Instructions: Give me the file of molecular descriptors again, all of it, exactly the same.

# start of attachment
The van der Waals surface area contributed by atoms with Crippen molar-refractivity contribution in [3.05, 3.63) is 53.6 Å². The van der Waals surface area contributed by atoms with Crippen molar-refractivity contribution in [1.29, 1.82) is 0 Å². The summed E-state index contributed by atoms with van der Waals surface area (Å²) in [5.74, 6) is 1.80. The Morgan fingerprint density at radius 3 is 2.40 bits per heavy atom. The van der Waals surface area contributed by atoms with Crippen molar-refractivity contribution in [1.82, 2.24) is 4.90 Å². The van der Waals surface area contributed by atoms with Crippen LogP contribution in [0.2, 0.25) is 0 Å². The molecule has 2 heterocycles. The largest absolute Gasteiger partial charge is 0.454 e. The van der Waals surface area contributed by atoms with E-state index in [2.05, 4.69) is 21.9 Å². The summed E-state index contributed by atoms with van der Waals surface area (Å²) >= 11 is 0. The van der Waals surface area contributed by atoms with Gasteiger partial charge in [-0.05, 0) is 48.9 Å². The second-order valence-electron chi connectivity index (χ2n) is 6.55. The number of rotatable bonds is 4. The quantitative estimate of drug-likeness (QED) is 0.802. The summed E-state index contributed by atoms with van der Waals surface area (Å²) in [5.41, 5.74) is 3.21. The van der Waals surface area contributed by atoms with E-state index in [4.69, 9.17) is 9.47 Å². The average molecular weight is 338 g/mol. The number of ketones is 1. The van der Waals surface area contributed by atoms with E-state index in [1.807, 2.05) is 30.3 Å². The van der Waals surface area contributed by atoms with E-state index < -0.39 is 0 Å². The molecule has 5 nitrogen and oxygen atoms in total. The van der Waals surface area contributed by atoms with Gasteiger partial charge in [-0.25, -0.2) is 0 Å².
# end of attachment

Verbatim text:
The van der Waals surface area contributed by atoms with Crippen molar-refractivity contribution in [3.05, 3.63) is 53.6 Å². The van der Waals surface area contributed by atoms with Crippen molar-refractivity contribution in [1.29, 1.82) is 0 Å². The summed E-state index contributed by atoms with van der Waals surface area (Å²) in [5.74, 6) is 1.80. The Morgan fingerprint density at radius 3 is 2.40 bits per heavy atom. The van der Waals surface area contributed by atoms with Crippen molar-refractivity contribution in [1.82, 2.24) is 4.90 Å². The van der Waals surface area contributed by atoms with Crippen LogP contribution in [0.2, 0.25) is 0 Å². The molecule has 2 heterocycles. The largest absolute Gasteiger partial charge is 0.454 e. The van der Waals surface area contributed by atoms with E-state index in [2.05, 4.69) is 21.9 Å². The summed E-state index contributed by atoms with van der Waals surface area (Å²) >= 11 is 0. The van der Waals surface area contributed by atoms with Gasteiger partial charge in [-0.05, 0) is 48.9 Å². The second-order valence-electron chi connectivity index (χ2n) is 6.55. The number of rotatable bonds is 4. The quantitative estimate of drug-likeness (QED) is 0.802. The summed E-state index contributed by atoms with van der Waals surface area (Å²) in [5.41, 5.74) is 3.21. The van der Waals surface area contributed by atoms with E-state index in [4.69, 9.17) is 9.47 Å². The average molecular weight is 338 g/mol. The number of ketones is 1. The van der Waals surface area contributed by atoms with E-state index in [1.807, 2.05) is 30.3 Å². The van der Waals surface area contributed by atoms with E-state index < -0.39 is 0 Å². The molecule has 5 nitrogen and oxygen atoms in total. The van der Waals surface area contributed by atoms with Gasteiger partial charge in [-0.25, -0.2) is 0 Å².